THE VOICE OF THE SOUTHWEST • PERSPECTIVES
Saints For Today by Dr. Jean Lee Mary Magdalene, 1st century AD. The feast of Saint Mary Magdalene (from Magdala, near the Lake of Galilee) has been celebrated on July 22nd since the tenth century. Except for the Mother of Jesus, few women are more honored in the Bible than Mary Magdalene. She has been recognized as the “Apostle to the Apostles.” Yet she could well be the patron of the slandered, since there has been persistent legend in the church that she is the unnamed sinful women who anointed the feet of Jesus in Luke 7:36-50. Mary Magdalene was the one from whom Christ cast out “seven demons” (Lk 8:2) - an indication, at the worst, of extreme demonic possession or possibly severe mental illness. Mary Magdalene was one of the many “who were assisting them [Jesus and the Twelve Apostles] out of their own means” (Lk 8:3). She was one of those who stood by the cross of Jesus with his Mother. And, of all the official witnesses that might have been chosen for the first awareness of the Resurrection, she was the one to whom that privilege was given by Jesus himself. She arrived at Christ’s tomb that morning shortly before dawn. Discovering that the stone had been moved, Mary Magdalene ran to the Apostles Simon, Peter, and John and brought them back to see.
Mary Magdalene became such a faithful follower of Christ that her name is placed first in the list of women who accompanied Jesus (Lk 8:2; Mk 15:47; Mt 27:56). At Calvary, her loving worship and her faithful love kept Mary close to Christ. Saint Gregory the Great said: “Though the disciples had left the tomb, she remained. She was still seeking the one she had not found, and while she sought she wept; burning with the fire of love, she longed for him who she thought had been taken away. And so it happened that the woman who stayed behind to seek Christ was the only one to see him. For perseverance is essential to any good deed.” According to the Eastern tradition, after Pentecost Mary Magdalene accompanied Mary, the Mother of Christ and John the Apostle to Ephesus, where she died and was buried. The example of Mary Magdalene’s ardent love for Christ, her courageous stance on Calvary, and her procession of faith in the risen Lord are relevant for us also, who have not yet fully understood the Scriptures (Jn 20:9). Jean M. Lee, M.A., D.Min., is a licensed behavioral health and substance abuse counselor, founding a nonprofit and a Catholic revert after 32 years away from the Church.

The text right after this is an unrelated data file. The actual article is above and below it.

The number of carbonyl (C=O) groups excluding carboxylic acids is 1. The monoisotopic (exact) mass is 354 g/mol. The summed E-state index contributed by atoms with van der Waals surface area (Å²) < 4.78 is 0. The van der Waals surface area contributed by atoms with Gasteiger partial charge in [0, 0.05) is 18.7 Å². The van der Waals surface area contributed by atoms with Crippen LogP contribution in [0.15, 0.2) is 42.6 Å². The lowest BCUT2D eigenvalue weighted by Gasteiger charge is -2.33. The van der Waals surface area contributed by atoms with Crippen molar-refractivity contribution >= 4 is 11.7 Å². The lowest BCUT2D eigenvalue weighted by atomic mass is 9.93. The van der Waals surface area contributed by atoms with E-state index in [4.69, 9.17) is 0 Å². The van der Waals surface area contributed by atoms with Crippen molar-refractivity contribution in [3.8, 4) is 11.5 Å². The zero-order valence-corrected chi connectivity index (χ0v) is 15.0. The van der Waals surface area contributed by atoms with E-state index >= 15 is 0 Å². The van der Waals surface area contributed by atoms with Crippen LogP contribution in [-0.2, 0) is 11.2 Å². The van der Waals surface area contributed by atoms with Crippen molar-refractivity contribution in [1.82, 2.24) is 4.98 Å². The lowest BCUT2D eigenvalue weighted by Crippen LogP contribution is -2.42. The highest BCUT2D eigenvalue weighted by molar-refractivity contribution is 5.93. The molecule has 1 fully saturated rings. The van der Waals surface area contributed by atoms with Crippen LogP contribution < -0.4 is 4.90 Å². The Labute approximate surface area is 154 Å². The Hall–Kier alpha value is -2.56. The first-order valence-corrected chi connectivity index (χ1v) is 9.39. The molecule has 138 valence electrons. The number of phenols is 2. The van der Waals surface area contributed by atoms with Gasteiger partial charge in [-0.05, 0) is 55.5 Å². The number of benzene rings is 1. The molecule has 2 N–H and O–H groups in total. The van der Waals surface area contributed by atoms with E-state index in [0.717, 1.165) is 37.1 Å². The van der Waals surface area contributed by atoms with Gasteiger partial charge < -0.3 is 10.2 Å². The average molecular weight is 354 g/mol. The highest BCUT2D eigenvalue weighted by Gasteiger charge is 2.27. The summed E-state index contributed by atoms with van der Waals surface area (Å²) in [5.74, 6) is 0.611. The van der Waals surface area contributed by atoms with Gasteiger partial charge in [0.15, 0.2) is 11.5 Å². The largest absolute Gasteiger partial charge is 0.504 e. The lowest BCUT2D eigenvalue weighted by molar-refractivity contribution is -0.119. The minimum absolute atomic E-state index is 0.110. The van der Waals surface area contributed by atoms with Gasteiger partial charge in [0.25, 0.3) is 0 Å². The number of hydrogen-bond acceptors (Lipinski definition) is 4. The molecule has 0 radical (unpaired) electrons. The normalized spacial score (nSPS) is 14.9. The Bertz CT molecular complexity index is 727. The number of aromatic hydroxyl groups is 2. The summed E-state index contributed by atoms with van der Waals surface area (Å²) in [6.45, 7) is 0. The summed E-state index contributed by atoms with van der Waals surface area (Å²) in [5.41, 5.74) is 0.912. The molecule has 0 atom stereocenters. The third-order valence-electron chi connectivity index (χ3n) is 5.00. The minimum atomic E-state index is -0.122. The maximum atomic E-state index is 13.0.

G-Bar Ranch St. Johns, Arizona
Closed Bid Auction Date July 1, 2020 Fee simple estate, subject to governmental powers, as to the 12,468.64± acres of deeded land and the leasehold estate in Arizona State Grazing Lease #05-1932 and Bureau of Land Management Zuni Wash Grazing Allotment #06081.
Carrying Capacity: Deeded Acres - 136 AU Arizona State Grazing Lease - 58 AU BLM Lease - 16 AU Total carrying capacity is 210 AU.
Contact: Teresa Trujillo • (928) 892-9722 St. John the Baptist Catholic Church P.O. Box 309, St. Johns, AZ 85936 For more information visit GBar4Sale.com G-Bar Flyer Ad.indd 1
Of all the official witnesses that might have been chosen for the first awareness of the Resurrection, she was the one to whom that privilege was given by Jesus himself.”